July 1, 2019

Raising the Bar: Vol. 2 - Issue 3

Academic and Bar Success
Download as PDF (760.41 KB)
The Raising the Bar newsletter is dedicated to the exchange of evidence-based ideas about the bar exam, was launched in October 2018 and features distinguished commentaries, recent bar-related publications, information about research grant opportunities for scholars and bar scholarships for students, upcoming conferences with bar-related sessions, Academic Success Program (ASP) and organization program profiles. Please send information for possible inclusion in upcoming issues of Raising the Bar to success@accesslex.org.

Most attorneys recall bar prep as torture and the exam itself as a hazing ritual. I confess, I enjoyed the process. Of course, it was stressful. But, there were distinct positives. First, it was beneficial to comprehensively and simultaneously review multiple subjects previously studied in artificial silos. Client problems do not fall into neat “buckets.” And, while there are noble efforts in the academy to “teach across the curriculum,” much of legal education still lacks connection between subjects. Bar review can be a time to see common threads and interconnected ways of thinking that are necessary to effectively serve clients.

A full six hours of my bar exam was comprised of performance tests—open book, closed universe, skills-based, role-play exams that require applicants to act in a lawyering capacity: demonstrating critical reading, reasoning and writing skills, logically marshalling facts in support of legal arguments/analyses, and producing practice-focused documents. A performance test (“PT”) component has now been adopted by most jurisdictions, though it remains less heavily weighted than essays or multiple-choice questions. Increasing the weight and scope of the PT, and using PTs to test professional responsibility nuances and so-called “soft” as well as “hard” skills, might well enhance the bar exam’s relevance, making the exam a better test of minimum competency to practice law and less a seemingly disconnected rite of passage.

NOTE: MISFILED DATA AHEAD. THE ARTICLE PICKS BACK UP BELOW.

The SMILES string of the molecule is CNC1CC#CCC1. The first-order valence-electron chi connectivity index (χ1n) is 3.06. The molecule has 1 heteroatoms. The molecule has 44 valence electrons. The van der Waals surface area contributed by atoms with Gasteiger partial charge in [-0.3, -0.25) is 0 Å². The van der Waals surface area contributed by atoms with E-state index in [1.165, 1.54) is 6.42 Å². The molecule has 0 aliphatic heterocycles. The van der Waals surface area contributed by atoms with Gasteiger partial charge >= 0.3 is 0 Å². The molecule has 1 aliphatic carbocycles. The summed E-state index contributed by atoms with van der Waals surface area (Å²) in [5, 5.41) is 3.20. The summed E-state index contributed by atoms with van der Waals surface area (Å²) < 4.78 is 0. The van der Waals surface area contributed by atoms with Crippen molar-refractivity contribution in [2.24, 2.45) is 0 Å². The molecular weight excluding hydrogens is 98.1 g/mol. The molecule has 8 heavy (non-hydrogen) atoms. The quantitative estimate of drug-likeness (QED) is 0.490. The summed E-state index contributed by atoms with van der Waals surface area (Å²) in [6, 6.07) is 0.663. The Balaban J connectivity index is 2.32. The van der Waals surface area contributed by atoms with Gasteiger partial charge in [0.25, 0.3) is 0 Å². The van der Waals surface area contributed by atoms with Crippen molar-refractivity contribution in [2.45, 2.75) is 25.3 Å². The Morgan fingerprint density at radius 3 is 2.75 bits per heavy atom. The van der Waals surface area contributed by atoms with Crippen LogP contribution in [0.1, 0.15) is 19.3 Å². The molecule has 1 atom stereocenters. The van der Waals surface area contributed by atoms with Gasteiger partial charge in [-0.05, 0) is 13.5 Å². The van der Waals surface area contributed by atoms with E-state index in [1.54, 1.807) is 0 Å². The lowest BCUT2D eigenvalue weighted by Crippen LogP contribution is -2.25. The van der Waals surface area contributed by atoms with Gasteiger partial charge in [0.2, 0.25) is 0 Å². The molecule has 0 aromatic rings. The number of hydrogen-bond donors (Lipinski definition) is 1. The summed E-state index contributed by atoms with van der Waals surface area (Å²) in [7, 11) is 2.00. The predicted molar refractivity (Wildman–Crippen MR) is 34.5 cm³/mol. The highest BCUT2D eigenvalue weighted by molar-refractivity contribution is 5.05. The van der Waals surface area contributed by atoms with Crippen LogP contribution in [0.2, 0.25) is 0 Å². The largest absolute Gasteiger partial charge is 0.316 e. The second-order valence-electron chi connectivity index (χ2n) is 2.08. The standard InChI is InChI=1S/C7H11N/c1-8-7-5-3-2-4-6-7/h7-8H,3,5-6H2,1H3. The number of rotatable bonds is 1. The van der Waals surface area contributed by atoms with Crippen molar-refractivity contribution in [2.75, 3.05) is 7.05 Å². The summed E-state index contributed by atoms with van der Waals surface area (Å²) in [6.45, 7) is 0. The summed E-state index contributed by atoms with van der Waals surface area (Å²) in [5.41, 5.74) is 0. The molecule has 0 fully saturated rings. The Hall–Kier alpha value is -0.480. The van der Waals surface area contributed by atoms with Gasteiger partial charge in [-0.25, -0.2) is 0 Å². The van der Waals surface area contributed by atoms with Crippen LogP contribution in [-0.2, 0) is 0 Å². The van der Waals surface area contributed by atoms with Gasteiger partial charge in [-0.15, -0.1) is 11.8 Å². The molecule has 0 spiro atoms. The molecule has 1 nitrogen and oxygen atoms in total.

Lastly, knowing that if I had been born in a slightly different place or time I would never have had the right to study law, I felt lucky to attend law school and privileged to sit for the bar. Education generally is a gift too often taken for granted. I see legal education as “a power tool for social change.” To wield this tool, most law graduates must pass a bar exam. And obtaining the license grants a lifetime of potential to do well and do good. So, while future Raising the Bar issues will continue to include thoughtful discussion about bar exam reform, so long as today’s students must pass today’s bar exams, it seems important to at least keep in mind the positives and the (sometimes hidden) silver linings in the bar exam study process.